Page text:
It was an interesting situation, one I don’t often find myself in. A few of my colleagues from Operation Groundswell and I were having dinner with five Mayan Q’eqchi people from the communities of El Estor, Guatemala. I don’t speak Spanish nor do our guests speak English. And yet, there we were, sharing a meal together. Through awkward smiles and broken Spanish (on my part, at least), we exchanged names and warm greetings. We dug into pupusas, burritos, black bean soup while trying to converse through a mix of hand gestures, our translators, and more smiles. As lovely as the encounter was, I wish I had met these wonderful people under very different circumstances…
Angelica, German, Margarita, Maria, and Rosa were not in Toronto as part of some citywide tour or vacation. They were not here to enjoy the culture and sights our city has to offer. No. They are all victims of extreme human rights violations by Canadian company Hudbay Minerals—a company accused of forcibly evicting local indigenous communities in Guatemala. And they were here to give testimony on three precedent-setting civil negligence suits concerning the gang rape of eleven Q’eqchi women, the assassination of community leader Adolfo Ich (Angelica’s husband), and the shooting and paralyzing of German.
They shared their pained experiences with us, explaining their purpose for coming to Canada as just one step in their long and bitter fight for justice. Though a colleague spoke enough Spanish to translate, we really didn’t need an interpreter to feel the grief and sorrow these people had endured and carried everyday in their hearts.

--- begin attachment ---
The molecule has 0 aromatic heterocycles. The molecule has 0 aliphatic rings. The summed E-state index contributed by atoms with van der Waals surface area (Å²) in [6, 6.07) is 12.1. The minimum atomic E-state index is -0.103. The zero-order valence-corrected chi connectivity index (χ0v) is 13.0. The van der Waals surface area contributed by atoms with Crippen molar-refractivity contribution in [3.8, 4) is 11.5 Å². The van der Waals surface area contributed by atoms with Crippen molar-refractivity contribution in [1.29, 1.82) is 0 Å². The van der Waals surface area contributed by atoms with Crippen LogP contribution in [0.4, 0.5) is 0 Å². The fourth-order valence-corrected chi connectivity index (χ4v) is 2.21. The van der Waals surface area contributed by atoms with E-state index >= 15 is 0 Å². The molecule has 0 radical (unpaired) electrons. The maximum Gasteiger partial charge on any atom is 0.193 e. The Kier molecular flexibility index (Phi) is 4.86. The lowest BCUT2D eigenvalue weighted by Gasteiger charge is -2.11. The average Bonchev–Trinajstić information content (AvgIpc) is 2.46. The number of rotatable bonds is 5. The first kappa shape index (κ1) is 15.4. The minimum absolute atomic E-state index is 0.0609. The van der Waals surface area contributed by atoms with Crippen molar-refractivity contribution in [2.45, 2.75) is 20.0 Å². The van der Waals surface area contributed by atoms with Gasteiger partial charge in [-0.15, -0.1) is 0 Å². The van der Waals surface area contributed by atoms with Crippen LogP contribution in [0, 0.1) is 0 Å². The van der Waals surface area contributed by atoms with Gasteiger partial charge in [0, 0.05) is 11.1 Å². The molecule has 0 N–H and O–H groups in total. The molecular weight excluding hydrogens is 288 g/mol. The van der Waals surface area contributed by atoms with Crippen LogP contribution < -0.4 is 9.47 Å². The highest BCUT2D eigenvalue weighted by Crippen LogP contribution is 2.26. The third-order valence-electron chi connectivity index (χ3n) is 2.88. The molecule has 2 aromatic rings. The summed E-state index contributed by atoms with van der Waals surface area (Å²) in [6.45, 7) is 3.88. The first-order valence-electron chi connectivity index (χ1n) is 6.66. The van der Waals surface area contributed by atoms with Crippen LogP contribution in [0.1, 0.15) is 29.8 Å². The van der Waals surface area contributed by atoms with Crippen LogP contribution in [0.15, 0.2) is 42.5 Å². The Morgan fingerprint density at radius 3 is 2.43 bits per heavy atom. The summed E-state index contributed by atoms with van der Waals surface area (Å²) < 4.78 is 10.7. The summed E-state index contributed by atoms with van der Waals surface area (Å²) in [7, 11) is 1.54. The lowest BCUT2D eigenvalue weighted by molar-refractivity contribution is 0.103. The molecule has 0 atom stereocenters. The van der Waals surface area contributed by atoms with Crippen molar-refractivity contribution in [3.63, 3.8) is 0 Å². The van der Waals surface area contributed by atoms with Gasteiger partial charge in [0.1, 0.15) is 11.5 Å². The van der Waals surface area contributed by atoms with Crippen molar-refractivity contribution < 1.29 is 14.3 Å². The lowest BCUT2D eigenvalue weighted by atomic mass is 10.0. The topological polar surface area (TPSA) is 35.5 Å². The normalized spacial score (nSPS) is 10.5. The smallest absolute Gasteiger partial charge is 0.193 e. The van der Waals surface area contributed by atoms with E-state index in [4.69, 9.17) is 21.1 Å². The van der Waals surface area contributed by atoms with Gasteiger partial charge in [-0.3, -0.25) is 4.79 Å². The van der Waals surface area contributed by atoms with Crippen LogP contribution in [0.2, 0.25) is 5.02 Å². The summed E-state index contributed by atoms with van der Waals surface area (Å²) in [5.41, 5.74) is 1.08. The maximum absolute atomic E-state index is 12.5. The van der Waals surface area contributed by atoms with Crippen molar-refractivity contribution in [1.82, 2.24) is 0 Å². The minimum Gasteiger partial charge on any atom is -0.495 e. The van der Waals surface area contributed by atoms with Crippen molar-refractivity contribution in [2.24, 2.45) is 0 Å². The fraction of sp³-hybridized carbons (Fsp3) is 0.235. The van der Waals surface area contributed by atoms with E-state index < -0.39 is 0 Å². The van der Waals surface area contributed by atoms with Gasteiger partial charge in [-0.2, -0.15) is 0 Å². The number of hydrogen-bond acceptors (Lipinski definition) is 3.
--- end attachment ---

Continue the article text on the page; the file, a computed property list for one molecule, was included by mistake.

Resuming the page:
We hear stories of these human rights violations everyday. But that’s all they really are. Stories. Abstractions so removed from our daily life. It’s a harrowing but necessary experience to come face to face with the people behind these stories and to realize that these are not isolated cases taking place in just one small, remote community. From Guatemala to Honduras and beyond, conflicts and violence involving foreign mining companies abound.
Action needs to come from the Guatemalan government to uphold rule of law and put an end to the poisonous culture of impunity, but also from the Canadian government that allows the actions of these corporations. For instance, the Canadian International Development Agency has established development projects in partnership with the very same mining corporations responsible for these human rights violations as well as environmental degradation.
As non-profit organization MiningWatch stated, “Aid money is meant to address poverty, not to promote the commercial interests of Canadian mining companies. Nor should it subsidize the obligations of mining companies to provide benefits to affected residents and rehabilitate damaged environments”.
If we are to demand change and action, we must begin at home.